Connecticut Attorney General's Office
Press Release



Attorney General, Banking Dept. Sue Investment Firm That Earned More Than $26 Million By Fraudulently Overvaluing Assets

October 25, 2010

            Attorney General Richard Blumenthal and Banking Commissioner Howard F. Pitkin announced a lawsuit against an unregistered investment adviser whose firm allegedly charged more than $26 million in fees after lying to investors and overvaluing assets that it managed on behalf of various funds.

            The lawsuit names Southridge Capital Management LLC (SCM) and its chief executive officer, Stephen Hicks, for violating Connecticut’s securities law.

            The Ridgefield firm acted as the general partner to five funds, providing investment advice and strategy to the funds.

            It allegedly overvalued the assets of the funds -- through false financial statements -- in order to illegally charge greater fees to investors in Connecticut and elsewhere, earning more than $26 million.

            “This investment firm told lucrative lies -- allegedly charged more than $26 million in fees by fraudulently overvaluing assets,” Blumenthal said. “This kind of financial fraud harms investors, but also the entire economy. We will fight for restitution, civil penalties and an order blocking this firm from imposing future harm.”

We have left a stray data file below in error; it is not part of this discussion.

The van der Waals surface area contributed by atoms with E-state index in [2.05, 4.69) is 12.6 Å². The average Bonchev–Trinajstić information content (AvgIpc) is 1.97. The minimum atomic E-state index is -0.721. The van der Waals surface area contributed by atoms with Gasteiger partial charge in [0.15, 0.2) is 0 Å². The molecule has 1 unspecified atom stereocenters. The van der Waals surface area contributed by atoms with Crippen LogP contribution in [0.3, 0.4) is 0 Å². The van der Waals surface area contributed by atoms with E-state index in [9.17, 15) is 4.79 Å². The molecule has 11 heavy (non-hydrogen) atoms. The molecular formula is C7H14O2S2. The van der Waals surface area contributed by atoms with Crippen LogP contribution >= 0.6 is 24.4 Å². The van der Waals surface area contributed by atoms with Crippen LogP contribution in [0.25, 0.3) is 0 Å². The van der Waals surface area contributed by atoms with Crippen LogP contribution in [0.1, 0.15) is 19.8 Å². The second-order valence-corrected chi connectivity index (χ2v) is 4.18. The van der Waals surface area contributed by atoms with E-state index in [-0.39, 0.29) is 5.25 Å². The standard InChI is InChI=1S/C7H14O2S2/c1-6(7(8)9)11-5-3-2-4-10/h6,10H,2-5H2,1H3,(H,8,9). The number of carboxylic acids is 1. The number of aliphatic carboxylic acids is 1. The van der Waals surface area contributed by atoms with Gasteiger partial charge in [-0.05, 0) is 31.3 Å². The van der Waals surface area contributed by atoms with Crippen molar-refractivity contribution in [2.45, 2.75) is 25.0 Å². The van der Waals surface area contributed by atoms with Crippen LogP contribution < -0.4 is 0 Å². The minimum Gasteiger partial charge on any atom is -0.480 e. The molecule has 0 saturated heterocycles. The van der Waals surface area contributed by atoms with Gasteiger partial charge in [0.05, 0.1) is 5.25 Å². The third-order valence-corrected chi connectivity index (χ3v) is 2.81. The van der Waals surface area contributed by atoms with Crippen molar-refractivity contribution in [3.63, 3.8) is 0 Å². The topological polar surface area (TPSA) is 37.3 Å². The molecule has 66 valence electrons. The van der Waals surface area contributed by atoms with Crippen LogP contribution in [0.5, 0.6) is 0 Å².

Pitkin said, “This suit illustrates the Department’s dedication to ferret out those activities by companies and individuals whom, for ill-gotten gains, defraud investors as in this case by overvaluing fund assets.”

The Banking Department subpoenaed SCM in 2007 to investigate its management activities with respect to five funds that it advises and manages -- Sovereign Partners LP, Southridge Partners, LP, Dominion Capital Fund LTD, Dominion Investment Fund LTD, and Southshore Capital Fund LTD.

SCM also allegedly continued to charge withdrawn partners management and administrative fees, and Hicks allegedly misled at least one client about the purpose and nature of an investment.

The lawsuit seeks significant civil penalties, restitution, an order that SCM and Hicks redeem all redemption requests received by investors that they have long disregarded. The legal action also seeks an order prohibiting Hicks from engaging in any investment-related activities for 10 years.

Blumenthal thanks the hard work of those in the Banking Department who conducted the investigation -- specifically members of the agency’s securities division.